America’s capital city is full of exciting activities. Whether you’re an art lover, a history buff, a shopaholic or at one with nature, Washington, DC has something for you. And best of all, many of the best things in Washington are free. Here are some of the best free activities Washington, DC has to offer.
National Zoo (nationalzoo.si.edu): America’s zoo is 163 acres of 400 diverse species, including many endangered animals. Perhaps most famous are the zoo’s giant pandas, which are part of a conservation partnership with the China Wildlife Conservation Program. The zoo also features primates, big cats, elephants, sea animals and native North American species. The zoo is free and open 364 days a year.
Eastern Market (easternmarket-dc.org): Eastern Market has served residents of America’s capitol for nearly a century and a half. The indoor market, open every day of the week except Monday, features a myriad of shopping options, including fresh produce, hot bread and locally made crafts. On weekends, the market expands to include an open-air section with additional vendors and live music.
National Museum of American History (americanhistory.si.edu): The National Museum of American History offers a broad look at America’s past, from its earliest struggles for freedom to its modern innovations. The museum features daily programs such as live shows, interactive crafts and focused tours. Also available are self-guided tours, available on the website and at the information desk, which are categorized by age and interest. The museum is free and open 364 days a year.
Georgetown Waterfront Park (georgetownwaterfrontpark.org): Once a thriving seaport, the Georgetown Waterfront Park now serves local cyclists, joggers and walkers who enjoy unobstructed views of the Potomac River. On warm days, visitors can see dozens of boaters rowing up and down the river. Just steps away from the river is the Georgetown neighborhood, a historic district with cobblestoned lanes, old houses and trendy boutiques.
National Gallery of Art (nga.gov): The National Gallery of Art brings together a collection from across the globe and includes everything from European renaissance masterpieces to modern Americana. You can’t miss Leo Villareal’s Multiverse, a moving light sculpture that connects the museum’s east and west buildings. The National Gallery of Art is free and open 363 days a year (closed Christmas and New Year’s Day).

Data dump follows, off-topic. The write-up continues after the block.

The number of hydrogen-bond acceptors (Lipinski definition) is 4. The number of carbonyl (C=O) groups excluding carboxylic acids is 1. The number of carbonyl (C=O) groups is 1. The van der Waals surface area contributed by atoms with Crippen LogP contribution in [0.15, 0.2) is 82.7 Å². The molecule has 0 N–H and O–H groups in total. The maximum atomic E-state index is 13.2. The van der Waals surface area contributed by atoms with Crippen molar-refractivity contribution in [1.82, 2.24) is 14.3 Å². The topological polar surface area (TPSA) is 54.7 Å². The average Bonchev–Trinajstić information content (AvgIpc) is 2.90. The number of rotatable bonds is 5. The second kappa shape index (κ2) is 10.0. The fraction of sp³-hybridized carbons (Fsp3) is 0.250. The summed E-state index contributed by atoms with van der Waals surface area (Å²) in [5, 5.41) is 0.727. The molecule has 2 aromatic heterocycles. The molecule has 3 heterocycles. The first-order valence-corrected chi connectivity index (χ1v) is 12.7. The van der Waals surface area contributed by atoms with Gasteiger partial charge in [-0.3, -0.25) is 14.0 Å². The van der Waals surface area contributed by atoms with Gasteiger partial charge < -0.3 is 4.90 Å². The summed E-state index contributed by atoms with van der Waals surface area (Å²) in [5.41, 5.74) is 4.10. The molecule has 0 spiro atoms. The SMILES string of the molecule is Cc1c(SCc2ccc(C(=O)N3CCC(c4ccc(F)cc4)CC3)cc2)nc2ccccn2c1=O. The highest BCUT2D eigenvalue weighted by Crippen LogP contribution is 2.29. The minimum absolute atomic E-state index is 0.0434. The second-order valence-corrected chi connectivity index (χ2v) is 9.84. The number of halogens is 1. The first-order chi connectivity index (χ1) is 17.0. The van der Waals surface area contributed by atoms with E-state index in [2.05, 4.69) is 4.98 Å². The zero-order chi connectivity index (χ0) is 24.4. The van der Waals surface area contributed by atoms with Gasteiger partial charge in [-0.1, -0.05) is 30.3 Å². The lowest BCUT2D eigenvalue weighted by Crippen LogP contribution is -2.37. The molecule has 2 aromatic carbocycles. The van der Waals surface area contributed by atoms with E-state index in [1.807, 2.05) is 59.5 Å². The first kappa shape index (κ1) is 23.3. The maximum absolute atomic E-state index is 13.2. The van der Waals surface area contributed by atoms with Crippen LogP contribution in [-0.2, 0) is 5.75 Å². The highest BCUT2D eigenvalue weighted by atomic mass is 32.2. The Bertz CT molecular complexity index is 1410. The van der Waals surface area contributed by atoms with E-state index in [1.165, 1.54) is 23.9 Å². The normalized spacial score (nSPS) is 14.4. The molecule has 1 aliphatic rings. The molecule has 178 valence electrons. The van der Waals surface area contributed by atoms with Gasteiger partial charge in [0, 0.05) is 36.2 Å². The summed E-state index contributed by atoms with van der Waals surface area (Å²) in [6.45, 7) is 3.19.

United States Botanic Garden (usbg.gov): At nearly 200 years old, the United States Botanic Garden is one of the oldest in the country. The garden seeks to educate people on the importance of plants to humans, from a variety of standpoints. Visitors can tour the garden’s grounds, which include a conservatory, outdoor garden, water gardens and a rose garden, for free 365 days a year. Guided 45-minute tours of the conservatory are sometimes available.
United States Holocaust Memorial Museum (ushmm.org): This museum is a sobering account of the events of the Holocaust. The main exhibit begins by showing the Nazi party’s rise to power, followed by the implementation of the “Final Solution.” Artifacts, videos and images paint a vivid and sobering picture of the Nazis’ atrocities. The museum also serves as a memorial to those victims, and as a center to prevent future genocide.
Tour with DC By Foot (freetoursbyfoot.com): Visitors can visit the dozens of monuments in Washington, DC, on their own. But for the same price – free – they can take a guided tour of the monuments through tour company DC by Foot. The company offers daily walking tours of the National Mall, Arlington Cemetery and Capitol Hill, as well as themed tours such as one that focuses on the Lincoln assassination. The tour guides work for tips, but the company stresses that if you don’t like the tour, you don’t owe a dime.
Rock Creek Park & Planetarium (nps.gov/rocr): Tucked away in the northwest corner of Washington, DC is Rock Creek Park, a peaceful oasis of fresh air, foliage and wild animals. The park features short trails through the woods. The nature center has exhibits that describe the park’s wildlife and ecosystem. A planetarium leads visitors on a stellar journey. A variety of ranger-led programs, including evening stargazing, are listed on the park’s website.
U.S. Capitol Building (visitthecapitol.gov): The U.S. Capitol Building, where the nation’s legislation battles are fought and won, is free to visitors. Marvel at the 180-foot-high rotunda from below it. In the Capitol Visitor Center, explore exhibits on U.S. history and politics. To visit the Capitol building, passes must be booked in advance either online or through your U.S. senators or representative. Some same-day passes are available in the Capitol Visitor Center.
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